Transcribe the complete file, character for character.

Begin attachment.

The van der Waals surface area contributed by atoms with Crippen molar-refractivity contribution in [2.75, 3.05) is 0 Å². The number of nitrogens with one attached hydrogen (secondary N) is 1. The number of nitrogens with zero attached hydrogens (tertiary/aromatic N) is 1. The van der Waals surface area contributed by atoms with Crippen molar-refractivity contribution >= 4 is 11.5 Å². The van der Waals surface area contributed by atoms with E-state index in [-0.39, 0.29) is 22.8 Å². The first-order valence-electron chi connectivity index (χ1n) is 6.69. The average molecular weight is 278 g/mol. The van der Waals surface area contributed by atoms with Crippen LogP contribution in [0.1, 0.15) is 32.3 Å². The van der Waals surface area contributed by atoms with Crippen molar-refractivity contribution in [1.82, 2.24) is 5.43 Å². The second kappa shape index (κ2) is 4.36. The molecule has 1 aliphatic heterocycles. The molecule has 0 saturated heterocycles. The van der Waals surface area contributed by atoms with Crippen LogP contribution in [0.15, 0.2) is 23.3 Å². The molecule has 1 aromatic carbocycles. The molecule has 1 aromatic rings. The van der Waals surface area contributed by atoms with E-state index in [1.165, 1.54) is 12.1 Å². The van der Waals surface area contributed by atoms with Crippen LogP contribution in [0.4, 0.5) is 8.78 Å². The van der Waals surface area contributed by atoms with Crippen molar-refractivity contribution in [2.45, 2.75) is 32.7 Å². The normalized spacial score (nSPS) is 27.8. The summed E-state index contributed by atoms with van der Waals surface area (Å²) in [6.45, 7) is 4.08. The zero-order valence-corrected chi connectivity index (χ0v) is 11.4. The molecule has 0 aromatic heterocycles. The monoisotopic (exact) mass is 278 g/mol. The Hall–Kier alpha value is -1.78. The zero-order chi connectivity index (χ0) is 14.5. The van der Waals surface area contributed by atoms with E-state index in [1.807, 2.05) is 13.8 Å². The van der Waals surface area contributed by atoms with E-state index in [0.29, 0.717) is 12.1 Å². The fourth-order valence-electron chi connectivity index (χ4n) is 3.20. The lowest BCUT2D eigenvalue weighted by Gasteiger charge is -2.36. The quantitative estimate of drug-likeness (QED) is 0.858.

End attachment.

The van der Waals surface area contributed by atoms with Crippen molar-refractivity contribution in [2.75, 3.05) is 0 Å². The number of nitrogens with one attached hydrogen (secondary N) is 1. The number of nitrogens with zero attached hydrogens (tertiary/aromatic N) is 1. The van der Waals surface area contributed by atoms with Crippen molar-refractivity contribution >= 4 is 11.5 Å². The van der Waals surface area contributed by atoms with E-state index in [-0.39, 0.29) is 22.8 Å². The first-order valence-electron chi connectivity index (χ1n) is 6.69. The average molecular weight is 278 g/mol. The van der Waals surface area contributed by atoms with Crippen LogP contribution in [0.1, 0.15) is 32.3 Å². The van der Waals surface area contributed by atoms with Crippen molar-refractivity contribution in [1.82, 2.24) is 5.43 Å². The second kappa shape index (κ2) is 4.36. The molecule has 1 aliphatic heterocycles. The molecule has 0 saturated heterocycles. The van der Waals surface area contributed by atoms with Crippen LogP contribution in [0.15, 0.2) is 23.3 Å². The molecule has 1 aromatic carbocycles. The molecule has 1 aromatic rings. The van der Waals surface area contributed by atoms with E-state index in [1.165, 1.54) is 12.1 Å². The van der Waals surface area contributed by atoms with Crippen LogP contribution in [0.4, 0.5) is 8.78 Å². The van der Waals surface area contributed by atoms with Crippen molar-refractivity contribution in [2.45, 2.75) is 32.7 Å². The normalized spacial score (nSPS) is 27.8. The summed E-state index contributed by atoms with van der Waals surface area (Å²) in [6.45, 7) is 4.08. The zero-order valence-corrected chi connectivity index (χ0v) is 11.4. The molecule has 0 aromatic heterocycles. The monoisotopic (exact) mass is 278 g/mol. The Hall–Kier alpha value is -1.78. The zero-order chi connectivity index (χ0) is 14.5. The van der Waals surface area contributed by atoms with E-state index in [1.807, 2.05) is 13.8 Å². The van der Waals surface area contributed by atoms with E-state index in [0.29, 0.717) is 12.1 Å². The fourth-order valence-electron chi connectivity index (χ4n) is 3.20. The lowest BCUT2D eigenvalue weighted by Gasteiger charge is -2.36. The quantitative estimate of drug-likeness (QED) is 0.858.